Art-y Outings

Arty Outings: Nottingham Castle

Perhaps Nottingham’s most famous historical spot, Nottingham Castle occupies ‘Castle Hill’ between The Park and the City Centre. It boasts a wide and varied range of permanent exhibitions based on anything and everything, from the history of Nottingham, to Ancient Greece, to fine art from across the ages and across the world.

The Castle itself dates back to 1067, when a motte-and-bailey wooden structure was built on the site after the Battle of Hastings. This was replaced with a stone structure during the reign of King Henry II, in the 12th century, which served as a strategic base for royalty for centuries. It also came with its own deer park, which would later become The Park.

The Castle became the home of Prince John’s supporters, and the scene of the fabled final showdown between the Sheriff of Nottingham and Robin Hood. In the 14th century, Edward III used the castle as his royal residence, and held Parliament there, but by the 16th century the castle was decaying. The Civil War turned Nottingham Castle into a stronghold for Charles I, and when he was executed in 1649 the castle was razed to the ground to prevent it being used again.

“Nottingham Castle Museum – the first art gallery in the UK outside London”

The present Ducal Mansion was built 1674-9, but was burned down in 1832 during riots opposing the Reform Act 1832 – the same riots which caused the high wall and defensive gates around Wollaton Park to be built. It remained a derelict shell until 1875, when it was restored, then opened in 1878 as Nottingham Castle Museum – the first art gallery in the UK outside London. The collection has grown and developed since then, to form the Museum and Gallery that stands today.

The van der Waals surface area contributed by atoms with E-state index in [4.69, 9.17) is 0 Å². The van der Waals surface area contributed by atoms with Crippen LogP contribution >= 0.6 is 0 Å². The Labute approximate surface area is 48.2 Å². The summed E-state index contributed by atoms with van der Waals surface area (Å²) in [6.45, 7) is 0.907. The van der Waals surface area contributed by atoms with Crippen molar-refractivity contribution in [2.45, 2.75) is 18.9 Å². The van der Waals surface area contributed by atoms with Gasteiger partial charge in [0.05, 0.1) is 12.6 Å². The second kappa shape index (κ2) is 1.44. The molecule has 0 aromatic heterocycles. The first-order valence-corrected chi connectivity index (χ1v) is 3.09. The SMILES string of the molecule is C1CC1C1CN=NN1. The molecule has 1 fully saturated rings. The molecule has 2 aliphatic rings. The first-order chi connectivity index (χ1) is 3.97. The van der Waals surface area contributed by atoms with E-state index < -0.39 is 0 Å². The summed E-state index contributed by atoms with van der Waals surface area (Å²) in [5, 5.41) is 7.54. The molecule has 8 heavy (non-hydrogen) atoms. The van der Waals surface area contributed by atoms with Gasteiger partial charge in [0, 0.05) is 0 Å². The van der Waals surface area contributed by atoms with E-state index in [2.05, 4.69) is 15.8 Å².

The permanent fine art collection at the Castle includes works by Paul Sandby (founder of the Royal Academy), L.S. Lowry, Grayson Perry and Charles le Brun. Much of the work is on display in the Castle’s Long Gallery, modelled after the Grand Gallery in the Louvre. Temporary exhibitions in the past have included works by Leonardo da Vinci (which was curated in collaboration with students from UoN) and Gordon Cheung, with the current exhibition being the Nottingham Castle Open 2016.

“There are rumours that the ghost of Sir Roger Mortimer haunts the caves”

The labyrinth of caves beneath the Castle are an attraction by themselves, and have been used to help tell the story of Nottingham through the years; tours of the caves now run several times daily, though come with a warning – there are over 300 very steep steps to contend with! There are rumours that the ghost of Sir Roger Mortimer haunts the caves, after being found guilty of helping his lover Queen Isabella murder King Edward II, imprisoned in the castle and ultimately sentenced to death. Other famous parts of the cave include King David’s legendary dungeon, and the Duke of Newcastle’s Wine Cellar.

“An ever-changing and remarkable attraction that many students are yet to take advantage of”

The Castle is an amazing place to discover more about Nottingham’s varied history, and at £5 entry for students, it’s also great value. It has something of interest for everyone, and its huge range of exhibitions and displays make it an ever-changing and remarkable attraction that many students are yet to take advantage of!

Ellen Smithies

Image credits: Ellen Smithies 

For more information on Nottingham Castle, see here

To check out Ellen’s review of the Nottingham Castle Open exhibition, see here.

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